Â¡SÃ, Se Puede!
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New Yorkers' most popular rallying cry during Saturday's pro-immigrant demonstration was the buoyant Â¡SÃ, Se Puede! (Yes, we can!). From the Brooklyn Bridge all the way to Manhattan's Federal Plaza, the enthusiastic call was chanted to the beat of drums and punctuated by the trill of whistles. While the motto Â¡SÃ, Se Puede! has been appropriated from Cesar Chavez's United Farm Workers union (which was against illegal immigration), the optimistic phrase has proven an apt mantra in the call for compassionate immigration reform.
The atmosphere of Saturday's march was more Fourth of July meets Cinco de Mayo than cops in riot gear meet fist-pumping anarchists (like the 2004 protest against the Republican convention). The mile-long line of marchers featured hundreds of parents pushing toddlers in strollers, a man on stilts and a rainbow of flags; a visual reminder of the countries at least 11 million undocumented immigrants have fled escaping poverty and hopelessness -- Mexico, Honduras, Ecuador, El Salvador, the Dominican Republic and a dozen more.
Perhaps the optimism was due to the sheer exhilaration of coming together and the palpable possibility of legalization, which would untangle many of life's problems for immigrants constantly in fear of la migra . The tone of the rally seemed to signal a real moment of opportunity in America -- a moment of possibility.
In about a month of national activism, there have been dual motivations for the pro-immigrant demonstrations. The first was anger at a bill the House of Representatives passed in December that would change illegal immigration from a civil offense to a criminal felony and jail anyone who attempts to help undocumented immigrants, including priests, food bank staff or soup kitchen workers and the like. The bill also calls for the construction of a 700-mile wall at the U.S.-Mexico border.
The second motivator is hope; since the Senate picked up the ball on immigration reform last week, there has been growing support for bipartisan legislation initially put forth by John McCain and Ted Kennedy. This legislation proposes a path toward citizenship for undocumented workers, provided they pay a fine and back taxes, learn English and pass a criminal background check.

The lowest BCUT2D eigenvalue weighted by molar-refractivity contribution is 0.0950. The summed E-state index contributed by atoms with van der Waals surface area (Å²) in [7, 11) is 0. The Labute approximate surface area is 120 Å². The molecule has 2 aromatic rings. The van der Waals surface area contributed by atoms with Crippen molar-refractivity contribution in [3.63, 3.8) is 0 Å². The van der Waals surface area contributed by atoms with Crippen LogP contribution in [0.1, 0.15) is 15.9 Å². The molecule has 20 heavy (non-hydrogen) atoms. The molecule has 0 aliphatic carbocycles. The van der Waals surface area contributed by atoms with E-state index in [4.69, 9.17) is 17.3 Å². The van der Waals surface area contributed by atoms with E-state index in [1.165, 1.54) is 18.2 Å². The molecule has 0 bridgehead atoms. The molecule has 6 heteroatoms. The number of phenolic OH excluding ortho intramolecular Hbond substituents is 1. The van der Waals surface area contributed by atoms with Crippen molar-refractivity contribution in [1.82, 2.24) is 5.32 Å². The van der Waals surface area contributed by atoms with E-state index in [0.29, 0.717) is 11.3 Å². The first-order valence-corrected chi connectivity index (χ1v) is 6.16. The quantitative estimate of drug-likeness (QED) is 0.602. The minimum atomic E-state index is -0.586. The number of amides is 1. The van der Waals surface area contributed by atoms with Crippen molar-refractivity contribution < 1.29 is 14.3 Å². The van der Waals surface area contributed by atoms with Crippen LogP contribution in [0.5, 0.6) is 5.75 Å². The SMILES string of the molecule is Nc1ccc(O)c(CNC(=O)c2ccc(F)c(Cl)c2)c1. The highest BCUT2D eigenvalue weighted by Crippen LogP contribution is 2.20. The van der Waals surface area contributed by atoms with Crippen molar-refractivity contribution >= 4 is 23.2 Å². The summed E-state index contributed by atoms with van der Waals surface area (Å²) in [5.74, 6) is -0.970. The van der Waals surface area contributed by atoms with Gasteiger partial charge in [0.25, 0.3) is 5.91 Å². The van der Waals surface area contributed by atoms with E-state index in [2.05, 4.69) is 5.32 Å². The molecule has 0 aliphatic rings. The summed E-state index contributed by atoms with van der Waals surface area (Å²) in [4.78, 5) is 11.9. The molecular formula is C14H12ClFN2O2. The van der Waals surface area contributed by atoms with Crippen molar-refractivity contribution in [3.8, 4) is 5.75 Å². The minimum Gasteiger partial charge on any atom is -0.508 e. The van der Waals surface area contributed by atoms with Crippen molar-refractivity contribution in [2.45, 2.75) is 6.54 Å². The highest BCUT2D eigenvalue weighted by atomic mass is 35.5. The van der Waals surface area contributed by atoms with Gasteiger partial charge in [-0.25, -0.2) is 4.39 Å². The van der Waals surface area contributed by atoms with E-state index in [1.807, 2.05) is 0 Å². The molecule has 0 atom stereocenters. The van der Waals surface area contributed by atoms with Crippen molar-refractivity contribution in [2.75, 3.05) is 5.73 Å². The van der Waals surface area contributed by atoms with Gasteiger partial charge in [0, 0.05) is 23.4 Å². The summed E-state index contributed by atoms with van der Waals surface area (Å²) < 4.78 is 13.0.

There is ample time for demonstrators to up the ante on the issue, as the full Senate moves closer to passing its version of immigration reform. If the Senate is able to approve an immigration bill, demonstrators will be sure to continue their call for compassionate immigration reform as congressmen attempt to reconcile the House and Senate legislation.
Aided by Spanish-language radio, unions and immigrant rights groups, undocumented immigrants have become increasingly organized and bold in their calls for legalization. They are getting support from far corners of the political landscape. Republicans, Democrats, Communists and progressives from Los Angeles and Houston to Denver, Phoenix and Chicago have rallied for legalization of undocumented immigrants. The weekend also saw demonstrations in Albuquerque, NM, Yakima County, Wash., and Newark, NJ. Even high school students, as well as many of their parents and principals, have joined the fight.
Some have called the demonstrations a backlash against the backlash. Others believe it is the beginning of an international populist uprising connected with the leftist movements of many Latin American nations. Whatever it is, it is gaining momentum across the United States, and what it needs now is support from a larger base of progressives, liberals and compassionate people everywhere. As one writer noted this weekend, "A half million Latinos marched in Los Angeles (and smaller numbers in other cities) in protest. So far, the U.S. left has observed it but has not joined it."
In the coming weeks, there will be plentiful opportunities to stand in solidarity with this nation's undocumented immigrants. Below is a short listing of demonstrations being planned across the nation. Please post information about any other rallies or marches being planned in your area.
- Sunday, April 9: Salt Lake City: "Dignity March" to the state capitol is scheduled for noon to 5 pm, starting and ending at the City-County Building in downtown Salt Lake City.
- Monday, April 10: April 10, the National Day of Action for Immigrant Justice will be the biggest day of demonstrations around the nation. The following cities have rallies in the planning stages: Houston; San Antonio; Austin, Texas; Dallas; St. Louis; Minneapolis; Detroit; Chicago; Pittsburgh; Philadelphia; Miami; Charlotte, N.C.; New Haven, Conn.; Danbury, Conn.; Hartford, Conn.; Birmingham, Ala.; New York; Boston; Milwaukee; Washington, D.C.; and many more. As of today, here are the cities that have confirmed a time and location: New York: "Full Rights for All Immigrants" at Battery Park, 3-6pm; Salt Lake City: "Unity Rally" at the City-County Building in downtown Salt Lake City, 4:30pm.
- Saturday, April 29: Los Angeles and New York rallies are being organized by the Progressive Labor Party, which is calling for a Communist revolution. More information can be found here.
If you have any information about other pro-immigrant rallies, please post it below in the Comments section, or email the author at firstname.lastname@example.org.
Maria Luisa Tucker is an AlterNet staff writer.